Monitoring Humic Acid Photodegradation by CUPRAC Colorimetric and HPLC Determination of Dihydroxybenzoate Isomers Produced From a Salicylate Probe

Yardimci B., DONDURMACIOĞLU F., ARDA A., Hizal J., APAK M. R.

ANALYTICAL LETTERS, vol.52, no.17, pp.2710-2723, 2019 (Journal Indexed in SCI) identifier

  • Publication Type: Article / Article
  • Volume: 52 Issue: 17
  • Publication Date: 2019
  • Doi Number: 10.1080/00032719.2019.1594868
  • Journal Indexes: Science Citation Index Expanded, Scopus
  • Page Numbers: pp.2710-2723
  • Keywords: CUPRAC spectrophotometry, humic acid, hydroxyl radical, photodegradation, salicylate probe, NATURAL ORGANIC-MATTER, HYDROXYL, WATER, DEGRADATION, PEROXIDE, IRRADIATION, SUBSTANCES, SOIL, PH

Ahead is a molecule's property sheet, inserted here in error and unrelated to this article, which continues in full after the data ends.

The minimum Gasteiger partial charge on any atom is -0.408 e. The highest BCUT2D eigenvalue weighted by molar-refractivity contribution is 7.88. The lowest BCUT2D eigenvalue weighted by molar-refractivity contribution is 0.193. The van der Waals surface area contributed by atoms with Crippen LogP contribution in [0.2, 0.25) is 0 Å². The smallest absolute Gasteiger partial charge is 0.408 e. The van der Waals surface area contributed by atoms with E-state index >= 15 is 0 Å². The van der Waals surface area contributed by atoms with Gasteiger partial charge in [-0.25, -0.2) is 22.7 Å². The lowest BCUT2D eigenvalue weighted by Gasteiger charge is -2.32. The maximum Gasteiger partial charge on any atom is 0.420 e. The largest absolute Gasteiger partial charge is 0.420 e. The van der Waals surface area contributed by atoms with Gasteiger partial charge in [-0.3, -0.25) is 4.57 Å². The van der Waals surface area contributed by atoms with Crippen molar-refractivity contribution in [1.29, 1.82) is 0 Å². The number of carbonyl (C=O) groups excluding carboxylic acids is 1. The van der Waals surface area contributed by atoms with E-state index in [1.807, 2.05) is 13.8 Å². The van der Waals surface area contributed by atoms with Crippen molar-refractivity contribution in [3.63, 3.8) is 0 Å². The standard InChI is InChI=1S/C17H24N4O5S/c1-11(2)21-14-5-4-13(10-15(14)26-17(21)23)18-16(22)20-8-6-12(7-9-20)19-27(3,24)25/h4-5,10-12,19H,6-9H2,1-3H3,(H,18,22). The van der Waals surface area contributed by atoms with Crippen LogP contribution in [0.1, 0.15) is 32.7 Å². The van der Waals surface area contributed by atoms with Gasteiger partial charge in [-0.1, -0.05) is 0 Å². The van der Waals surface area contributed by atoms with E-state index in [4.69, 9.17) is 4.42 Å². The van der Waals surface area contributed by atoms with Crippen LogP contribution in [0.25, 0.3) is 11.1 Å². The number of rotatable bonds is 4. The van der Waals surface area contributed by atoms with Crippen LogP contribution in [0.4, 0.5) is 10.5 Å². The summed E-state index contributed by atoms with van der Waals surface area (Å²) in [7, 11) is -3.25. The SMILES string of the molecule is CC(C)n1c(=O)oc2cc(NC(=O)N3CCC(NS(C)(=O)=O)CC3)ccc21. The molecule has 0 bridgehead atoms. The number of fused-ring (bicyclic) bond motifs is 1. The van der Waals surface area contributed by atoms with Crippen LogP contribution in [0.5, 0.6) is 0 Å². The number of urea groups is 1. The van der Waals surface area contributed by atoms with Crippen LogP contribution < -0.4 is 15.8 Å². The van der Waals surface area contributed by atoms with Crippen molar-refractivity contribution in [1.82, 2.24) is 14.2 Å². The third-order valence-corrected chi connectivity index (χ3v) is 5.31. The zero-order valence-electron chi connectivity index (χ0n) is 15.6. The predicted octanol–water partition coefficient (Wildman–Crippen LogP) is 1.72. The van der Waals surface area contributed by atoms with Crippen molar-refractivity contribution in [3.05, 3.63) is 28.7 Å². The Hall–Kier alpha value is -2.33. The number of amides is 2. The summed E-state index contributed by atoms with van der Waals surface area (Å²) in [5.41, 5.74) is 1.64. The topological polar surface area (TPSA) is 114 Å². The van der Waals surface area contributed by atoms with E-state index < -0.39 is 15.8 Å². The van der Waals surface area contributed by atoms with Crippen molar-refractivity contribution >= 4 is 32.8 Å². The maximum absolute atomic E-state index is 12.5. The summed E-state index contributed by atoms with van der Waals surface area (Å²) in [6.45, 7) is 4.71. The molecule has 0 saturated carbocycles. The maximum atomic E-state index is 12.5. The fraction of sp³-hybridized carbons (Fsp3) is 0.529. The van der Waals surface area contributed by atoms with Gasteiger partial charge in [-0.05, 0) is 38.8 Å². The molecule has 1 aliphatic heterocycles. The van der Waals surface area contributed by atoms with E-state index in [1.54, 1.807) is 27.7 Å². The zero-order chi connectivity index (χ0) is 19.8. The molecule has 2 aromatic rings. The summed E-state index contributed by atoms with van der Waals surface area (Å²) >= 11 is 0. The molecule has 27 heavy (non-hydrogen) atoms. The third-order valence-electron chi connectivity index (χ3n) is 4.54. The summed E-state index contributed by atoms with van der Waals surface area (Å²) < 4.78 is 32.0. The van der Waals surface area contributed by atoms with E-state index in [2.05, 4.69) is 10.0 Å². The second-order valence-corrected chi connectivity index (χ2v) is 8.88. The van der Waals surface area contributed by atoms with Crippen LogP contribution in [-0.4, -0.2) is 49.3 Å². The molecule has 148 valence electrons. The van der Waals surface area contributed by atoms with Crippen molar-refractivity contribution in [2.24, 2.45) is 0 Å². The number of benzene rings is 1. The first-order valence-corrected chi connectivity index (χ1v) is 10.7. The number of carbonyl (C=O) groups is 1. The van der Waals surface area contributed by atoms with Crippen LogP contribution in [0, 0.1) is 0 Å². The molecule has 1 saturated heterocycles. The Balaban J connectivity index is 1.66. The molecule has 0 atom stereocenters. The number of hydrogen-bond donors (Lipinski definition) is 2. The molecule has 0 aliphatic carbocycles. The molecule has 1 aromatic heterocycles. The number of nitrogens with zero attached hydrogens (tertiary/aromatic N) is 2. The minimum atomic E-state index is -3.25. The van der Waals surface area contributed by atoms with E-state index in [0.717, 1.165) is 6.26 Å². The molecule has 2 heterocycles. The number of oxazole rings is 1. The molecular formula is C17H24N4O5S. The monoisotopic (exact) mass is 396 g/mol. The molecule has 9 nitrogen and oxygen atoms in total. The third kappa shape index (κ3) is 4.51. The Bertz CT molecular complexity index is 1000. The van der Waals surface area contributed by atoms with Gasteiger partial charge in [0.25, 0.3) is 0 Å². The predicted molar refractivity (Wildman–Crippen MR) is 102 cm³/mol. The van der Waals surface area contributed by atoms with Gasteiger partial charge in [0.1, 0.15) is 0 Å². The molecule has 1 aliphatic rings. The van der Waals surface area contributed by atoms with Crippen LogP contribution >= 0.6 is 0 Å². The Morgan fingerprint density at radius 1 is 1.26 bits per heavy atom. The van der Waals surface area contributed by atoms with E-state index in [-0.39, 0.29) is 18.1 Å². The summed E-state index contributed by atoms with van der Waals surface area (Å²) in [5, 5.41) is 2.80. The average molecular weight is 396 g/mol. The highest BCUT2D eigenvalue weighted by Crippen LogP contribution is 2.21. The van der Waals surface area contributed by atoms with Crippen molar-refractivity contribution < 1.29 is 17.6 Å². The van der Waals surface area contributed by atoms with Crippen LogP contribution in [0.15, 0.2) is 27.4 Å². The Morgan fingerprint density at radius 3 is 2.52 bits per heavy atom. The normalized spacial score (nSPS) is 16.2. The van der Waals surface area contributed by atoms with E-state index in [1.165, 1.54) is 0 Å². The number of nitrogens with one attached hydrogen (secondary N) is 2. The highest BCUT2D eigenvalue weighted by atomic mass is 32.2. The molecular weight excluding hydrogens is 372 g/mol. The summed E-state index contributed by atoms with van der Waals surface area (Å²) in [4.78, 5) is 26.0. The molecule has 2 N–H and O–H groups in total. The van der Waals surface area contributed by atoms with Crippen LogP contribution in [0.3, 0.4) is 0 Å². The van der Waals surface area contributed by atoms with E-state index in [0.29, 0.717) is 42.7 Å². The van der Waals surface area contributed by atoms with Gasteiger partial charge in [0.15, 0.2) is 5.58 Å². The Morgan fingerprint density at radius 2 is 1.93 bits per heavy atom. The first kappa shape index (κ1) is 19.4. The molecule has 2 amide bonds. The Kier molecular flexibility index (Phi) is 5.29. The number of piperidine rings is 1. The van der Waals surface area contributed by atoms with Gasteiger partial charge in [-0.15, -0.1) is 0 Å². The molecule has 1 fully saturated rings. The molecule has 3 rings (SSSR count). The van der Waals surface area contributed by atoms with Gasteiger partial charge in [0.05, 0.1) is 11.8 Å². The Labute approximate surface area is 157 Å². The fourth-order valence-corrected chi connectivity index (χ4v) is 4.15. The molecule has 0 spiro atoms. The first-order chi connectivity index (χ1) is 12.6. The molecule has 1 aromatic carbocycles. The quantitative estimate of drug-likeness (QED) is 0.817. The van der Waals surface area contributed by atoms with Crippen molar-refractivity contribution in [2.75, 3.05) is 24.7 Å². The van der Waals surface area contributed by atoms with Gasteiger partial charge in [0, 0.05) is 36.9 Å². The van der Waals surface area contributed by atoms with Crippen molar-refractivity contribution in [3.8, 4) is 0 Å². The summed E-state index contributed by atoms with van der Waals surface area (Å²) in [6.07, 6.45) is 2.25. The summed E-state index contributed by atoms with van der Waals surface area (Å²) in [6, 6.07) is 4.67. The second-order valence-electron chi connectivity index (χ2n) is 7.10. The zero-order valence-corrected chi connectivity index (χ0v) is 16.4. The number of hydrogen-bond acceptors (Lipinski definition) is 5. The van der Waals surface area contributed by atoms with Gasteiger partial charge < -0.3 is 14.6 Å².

Novel analytical methods were designed for monitoring humic acid photodegradation in environmental waters. Modified CUPric Reducing Antioxidant Capacity (CUPRAC) spectrophotometric and chromatographic methods were used for the determination of dihydroxybenzoate isomers (DHBAs) produced from a salicylate probe, which was hydroxylated by hydroxyl radicals ((OH)-O-center dot) produced from the photodegradation of humic acid under ultraviolet A-radiation. The combined use of CUPRAC colorimetry and HPLC was shown to effectively monitor humic acid photodegradation and (OH)-O-center dot generation for the first time. The formation of 2,5-dihydroxybenzoate and 2,3-dihydroxybenzoate, as major and minor products, respectively, from the hydroxylation of a salicylate probe was demonstrated by HPLC and confirmed by a modified CUPRAC method to indicate (OH)-O-center dot formation from humic acid, which acted as both a generator and absorber of hydroxyl radicals. Salicylate hydroxylation showed an increase between 30 and 50 min of illumination, and was affected by the initial concentration of humic acid up to 0.01% but not by solution pH around the neutral values. Traces of Fe(III) and Mn(II) present in natural waters decreased the (OH)-O-center dot production, but EDTA partly restored the probe hydroxylation by chelating these metal cations. Since humic acid-mediated (OH)-O-center dot generation may aid in natural disinfection processes, this work may extend our comprehension of concentration- and time-dependent generation of (OH)-O-center dot in environmental waters and of the possible effects of other antioxidants.